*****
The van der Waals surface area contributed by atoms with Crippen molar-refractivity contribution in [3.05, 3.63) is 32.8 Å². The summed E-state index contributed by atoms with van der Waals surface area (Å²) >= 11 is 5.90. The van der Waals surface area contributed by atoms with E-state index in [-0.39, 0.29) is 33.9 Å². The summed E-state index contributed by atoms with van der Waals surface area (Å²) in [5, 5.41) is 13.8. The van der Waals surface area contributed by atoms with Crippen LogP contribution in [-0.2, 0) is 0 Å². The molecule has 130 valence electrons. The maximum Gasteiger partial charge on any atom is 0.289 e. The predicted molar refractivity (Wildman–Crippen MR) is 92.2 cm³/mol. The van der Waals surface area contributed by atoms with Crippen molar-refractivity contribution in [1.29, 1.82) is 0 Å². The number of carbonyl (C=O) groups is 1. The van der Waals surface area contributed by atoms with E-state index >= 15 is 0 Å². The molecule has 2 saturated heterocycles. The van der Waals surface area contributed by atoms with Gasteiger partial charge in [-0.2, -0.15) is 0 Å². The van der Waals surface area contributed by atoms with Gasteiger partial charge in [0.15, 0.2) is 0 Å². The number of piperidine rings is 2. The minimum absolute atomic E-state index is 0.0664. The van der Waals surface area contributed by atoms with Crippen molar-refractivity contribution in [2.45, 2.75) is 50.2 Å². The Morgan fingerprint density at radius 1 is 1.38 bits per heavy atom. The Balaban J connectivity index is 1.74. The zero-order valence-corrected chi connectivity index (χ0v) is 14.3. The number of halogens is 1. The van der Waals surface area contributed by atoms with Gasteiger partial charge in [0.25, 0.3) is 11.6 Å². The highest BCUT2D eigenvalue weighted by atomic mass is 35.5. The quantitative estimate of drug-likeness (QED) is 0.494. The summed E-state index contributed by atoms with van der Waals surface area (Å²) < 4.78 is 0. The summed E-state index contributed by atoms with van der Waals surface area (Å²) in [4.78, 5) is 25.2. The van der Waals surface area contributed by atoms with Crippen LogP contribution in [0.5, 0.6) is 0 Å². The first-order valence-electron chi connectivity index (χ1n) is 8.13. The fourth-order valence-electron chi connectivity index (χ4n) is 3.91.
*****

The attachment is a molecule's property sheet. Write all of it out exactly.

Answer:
The van der Waals surface area contributed by atoms with Crippen molar-refractivity contribution in [3.05, 3.63) is 32.8 Å². The summed E-state index contributed by atoms with van der Waals surface area (Å²) >= 11 is 5.90. The van der Waals surface area contributed by atoms with E-state index in [-0.39, 0.29) is 33.9 Å². The summed E-state index contributed by atoms with van der Waals surface area (Å²) in [5, 5.41) is 13.8. The van der Waals surface area contributed by atoms with Crippen LogP contribution in [-0.2, 0) is 0 Å². The molecule has 130 valence electrons. The maximum Gasteiger partial charge on any atom is 0.289 e. The predicted molar refractivity (Wildman–Crippen MR) is 92.2 cm³/mol. The van der Waals surface area contributed by atoms with Crippen molar-refractivity contribution in [1.29, 1.82) is 0 Å². The number of carbonyl (C=O) groups is 1. The van der Waals surface area contributed by atoms with E-state index >= 15 is 0 Å². The molecule has 2 saturated heterocycles. The van der Waals surface area contributed by atoms with Gasteiger partial charge in [-0.2, -0.15) is 0 Å². The van der Waals surface area contributed by atoms with Gasteiger partial charge in [0.15, 0.2) is 0 Å². The number of piperidine rings is 2. The minimum absolute atomic E-state index is 0.0664. The van der Waals surface area contributed by atoms with Crippen molar-refractivity contribution in [2.45, 2.75) is 50.2 Å². The Morgan fingerprint density at radius 1 is 1.38 bits per heavy atom. The Balaban J connectivity index is 1.74. The zero-order valence-corrected chi connectivity index (χ0v) is 14.3. The number of halogens is 1. The van der Waals surface area contributed by atoms with Gasteiger partial charge in [0.25, 0.3) is 11.6 Å². The highest BCUT2D eigenvalue weighted by atomic mass is 35.5. The quantitative estimate of drug-likeness (QED) is 0.494. The summed E-state index contributed by atoms with van der Waals surface area (Å²) < 4.78 is 0. The summed E-state index contributed by atoms with van der Waals surface area (Å²) in [4.78, 5) is 25.2. The van der Waals surface area contributed by atoms with Crippen LogP contribution in [0.5, 0.6) is 0 Å². The first-order valence-electron chi connectivity index (χ1n) is 8.13. The fourth-order valence-electron chi connectivity index (χ4n) is 3.91.